Virginia House Delegates who support the Equal Rights Amendment were rebuffed today when they tried to bring the measure to the House floor. But the ERA proponents took some comfort in forcing a procedural vote they say puts legislators "on record" on the issue.
House members voted 52 to 42 to send the ERA proposal to the committee that has been notoriously hostile to it and has blocked its consideration by the full House in six previous legislative sessions.
"The whole House needs to consider this resolution which brings to people, all people, equality before the law," argued Del. Dorothy S. McDiarmid (D-Fairfax), one of the ERA's chief sponsors. "It's terribly important to your constituents and mine."
The ERA, which bars discrimination on the basis of sex, has never reached the House floor and only once reached the state Senate, where it was rejected by a one-vote margin.Earlier this week a Senate committee again voted against reporting the amendment.
Several Northern Virginia delegates had spent days developing a carefully orchestrated parliamentary maneuver designed to have the House become a committee of the whole so all the delegates could vote on the resolution.
Supporters of the ERA delivered telegrams and letters to delegates this morning informing them that they would regard the vote on dissolving the House into the committee of the whole proposal as a vote on the ERA itself.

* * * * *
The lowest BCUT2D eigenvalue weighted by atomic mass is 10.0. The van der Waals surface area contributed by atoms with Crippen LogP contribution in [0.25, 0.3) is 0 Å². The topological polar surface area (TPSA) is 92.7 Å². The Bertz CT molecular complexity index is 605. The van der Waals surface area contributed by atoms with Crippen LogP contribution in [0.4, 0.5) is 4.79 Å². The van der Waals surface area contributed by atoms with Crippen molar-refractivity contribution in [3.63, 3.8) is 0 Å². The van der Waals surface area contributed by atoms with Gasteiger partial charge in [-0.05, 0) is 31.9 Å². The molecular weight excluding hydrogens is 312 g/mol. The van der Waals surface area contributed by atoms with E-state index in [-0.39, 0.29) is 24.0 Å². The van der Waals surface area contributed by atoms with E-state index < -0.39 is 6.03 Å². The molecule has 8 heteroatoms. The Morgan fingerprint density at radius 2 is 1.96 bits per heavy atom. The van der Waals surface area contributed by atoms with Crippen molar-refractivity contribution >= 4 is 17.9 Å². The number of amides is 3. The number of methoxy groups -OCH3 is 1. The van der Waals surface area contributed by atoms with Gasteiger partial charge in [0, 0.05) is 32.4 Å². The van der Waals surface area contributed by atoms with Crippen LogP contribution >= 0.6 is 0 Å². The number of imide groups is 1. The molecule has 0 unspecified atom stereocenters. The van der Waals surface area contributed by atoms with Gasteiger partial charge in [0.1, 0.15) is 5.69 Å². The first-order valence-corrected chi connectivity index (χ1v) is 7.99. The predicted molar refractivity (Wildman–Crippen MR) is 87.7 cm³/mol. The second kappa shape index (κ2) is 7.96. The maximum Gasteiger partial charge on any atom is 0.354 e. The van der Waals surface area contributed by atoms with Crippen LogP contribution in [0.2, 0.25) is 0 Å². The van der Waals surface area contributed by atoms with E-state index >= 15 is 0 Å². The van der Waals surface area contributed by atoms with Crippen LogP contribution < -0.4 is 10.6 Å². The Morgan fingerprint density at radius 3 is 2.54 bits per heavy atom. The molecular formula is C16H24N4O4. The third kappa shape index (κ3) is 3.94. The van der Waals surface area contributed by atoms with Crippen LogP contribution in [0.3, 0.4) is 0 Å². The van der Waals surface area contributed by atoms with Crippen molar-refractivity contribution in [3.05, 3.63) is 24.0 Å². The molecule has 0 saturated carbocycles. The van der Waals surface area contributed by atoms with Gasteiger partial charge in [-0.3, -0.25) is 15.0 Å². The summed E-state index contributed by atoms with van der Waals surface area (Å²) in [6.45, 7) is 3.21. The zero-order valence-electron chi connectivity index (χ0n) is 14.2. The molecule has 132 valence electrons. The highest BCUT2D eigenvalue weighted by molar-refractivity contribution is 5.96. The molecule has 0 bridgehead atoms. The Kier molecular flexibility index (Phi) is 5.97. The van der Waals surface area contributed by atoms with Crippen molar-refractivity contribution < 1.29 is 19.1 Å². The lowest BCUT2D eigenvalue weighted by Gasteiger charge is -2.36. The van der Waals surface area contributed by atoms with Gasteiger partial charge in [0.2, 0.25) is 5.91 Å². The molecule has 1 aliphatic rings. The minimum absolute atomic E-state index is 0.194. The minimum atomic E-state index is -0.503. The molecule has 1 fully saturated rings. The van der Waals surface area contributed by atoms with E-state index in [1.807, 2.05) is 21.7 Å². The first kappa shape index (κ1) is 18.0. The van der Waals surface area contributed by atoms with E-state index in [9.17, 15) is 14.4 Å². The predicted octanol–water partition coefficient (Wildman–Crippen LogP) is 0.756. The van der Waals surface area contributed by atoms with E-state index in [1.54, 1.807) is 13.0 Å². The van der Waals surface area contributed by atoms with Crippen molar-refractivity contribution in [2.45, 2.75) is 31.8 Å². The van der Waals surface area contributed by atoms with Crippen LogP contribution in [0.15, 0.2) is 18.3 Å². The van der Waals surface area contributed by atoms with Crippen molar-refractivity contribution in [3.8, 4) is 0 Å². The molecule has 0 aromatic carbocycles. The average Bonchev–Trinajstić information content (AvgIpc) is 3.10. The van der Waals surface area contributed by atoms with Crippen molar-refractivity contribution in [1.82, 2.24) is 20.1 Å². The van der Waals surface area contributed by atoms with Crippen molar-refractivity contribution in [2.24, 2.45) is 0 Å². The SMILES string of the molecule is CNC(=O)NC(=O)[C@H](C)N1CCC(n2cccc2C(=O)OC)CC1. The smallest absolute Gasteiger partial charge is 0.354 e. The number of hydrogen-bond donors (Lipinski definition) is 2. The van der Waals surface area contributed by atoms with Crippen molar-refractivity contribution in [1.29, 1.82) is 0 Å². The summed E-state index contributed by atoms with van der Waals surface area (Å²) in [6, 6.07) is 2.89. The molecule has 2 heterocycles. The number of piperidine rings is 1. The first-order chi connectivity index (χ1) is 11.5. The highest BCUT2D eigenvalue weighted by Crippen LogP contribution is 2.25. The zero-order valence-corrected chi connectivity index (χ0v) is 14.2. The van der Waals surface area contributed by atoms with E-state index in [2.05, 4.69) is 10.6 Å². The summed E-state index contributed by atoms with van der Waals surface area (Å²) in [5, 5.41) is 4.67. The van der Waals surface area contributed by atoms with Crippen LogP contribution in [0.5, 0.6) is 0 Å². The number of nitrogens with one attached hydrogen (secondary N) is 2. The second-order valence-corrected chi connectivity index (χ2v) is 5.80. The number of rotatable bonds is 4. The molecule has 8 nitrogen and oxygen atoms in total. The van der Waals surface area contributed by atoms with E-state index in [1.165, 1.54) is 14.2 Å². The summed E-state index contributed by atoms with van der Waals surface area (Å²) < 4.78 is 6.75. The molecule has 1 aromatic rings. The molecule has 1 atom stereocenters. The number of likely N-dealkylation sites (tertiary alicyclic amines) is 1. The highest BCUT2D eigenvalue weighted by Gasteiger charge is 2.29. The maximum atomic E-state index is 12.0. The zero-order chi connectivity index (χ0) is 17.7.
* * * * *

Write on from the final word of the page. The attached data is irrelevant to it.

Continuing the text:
"The legislators knew what the vote meant," said Lulu Meese, vice chairman of the Virginia ERA Ratification Council.
Meese said ERA proponents appeared to have picked up six additional supporters for the amendment in the House, where only 36 delegates voted to bring the bill to the floor in 1976 and 1977.
ERA backers said afterwards that today's House vote gives them a record that can be used in elections this fall against those delegates who voted to send the resolution to the committee. All 140 assembly members are up for reelection.
"Many women are very concerned about the action of members who haven't recognized the importance of this issue, and they will hold their elected representatives accountable," said Meese.
The attempt to bypass the Privileges and Election Committee was opposed by its chairman, Del. J. Warren White (D-Norfolk), who supports ERA but warned of "chaos all over the place" if controversial issues were brought directly to the House. Other delegates later cited belief in the committee system as their reason for opposing the bypass attempt.
Among Northern Virginia area legislators, only Dels. Warren E. Barry and Robert L. Thoburn (R-Fairfax) voted against considering the ERA measure on the house floor.